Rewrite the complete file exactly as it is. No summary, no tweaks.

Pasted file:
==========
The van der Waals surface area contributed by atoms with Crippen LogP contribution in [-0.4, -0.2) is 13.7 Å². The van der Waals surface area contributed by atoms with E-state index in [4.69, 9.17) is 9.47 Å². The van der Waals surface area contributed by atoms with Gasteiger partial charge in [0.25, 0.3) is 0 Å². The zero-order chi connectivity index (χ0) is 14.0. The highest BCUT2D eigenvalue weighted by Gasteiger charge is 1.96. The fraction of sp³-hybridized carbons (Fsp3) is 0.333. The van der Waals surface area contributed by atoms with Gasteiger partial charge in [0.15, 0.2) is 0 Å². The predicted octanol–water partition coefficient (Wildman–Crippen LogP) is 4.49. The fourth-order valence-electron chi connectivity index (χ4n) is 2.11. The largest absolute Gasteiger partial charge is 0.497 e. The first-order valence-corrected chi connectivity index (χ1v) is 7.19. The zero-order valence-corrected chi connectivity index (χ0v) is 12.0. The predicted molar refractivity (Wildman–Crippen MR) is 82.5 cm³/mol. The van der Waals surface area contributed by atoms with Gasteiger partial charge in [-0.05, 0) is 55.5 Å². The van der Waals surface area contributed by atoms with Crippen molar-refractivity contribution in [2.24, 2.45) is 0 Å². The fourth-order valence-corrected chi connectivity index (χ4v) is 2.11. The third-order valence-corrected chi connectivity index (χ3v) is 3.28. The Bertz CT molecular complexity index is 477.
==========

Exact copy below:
The van der Waals surface area contributed by atoms with Crippen LogP contribution in [-0.4, -0.2) is 13.7 Å². The van der Waals surface area contributed by atoms with E-state index in [4.69, 9.17) is 9.47 Å². The van der Waals surface area contributed by atoms with Gasteiger partial charge in [0.25, 0.3) is 0 Å². The zero-order chi connectivity index (χ0) is 14.0. The highest BCUT2D eigenvalue weighted by Gasteiger charge is 1.96. The fraction of sp³-hybridized carbons (Fsp3) is 0.333. The van der Waals surface area contributed by atoms with Gasteiger partial charge in [0.15, 0.2) is 0 Å². The predicted octanol–water partition coefficient (Wildman–Crippen LogP) is 4.49. The fourth-order valence-electron chi connectivity index (χ4n) is 2.11. The largest absolute Gasteiger partial charge is 0.497 e. The first-order valence-corrected chi connectivity index (χ1v) is 7.19. The zero-order valence-corrected chi connectivity index (χ0v) is 12.0. The predicted molar refractivity (Wildman–Crippen MR) is 82.5 cm³/mol. The van der Waals surface area contributed by atoms with Gasteiger partial charge in [-0.05, 0) is 55.5 Å². The van der Waals surface area contributed by atoms with Crippen molar-refractivity contribution in [2.24, 2.45) is 0 Å². The fourth-order valence-corrected chi connectivity index (χ4v) is 2.11. The third-order valence-corrected chi connectivity index (χ3v) is 3.28. The Bertz CT molecular complexity index is 477.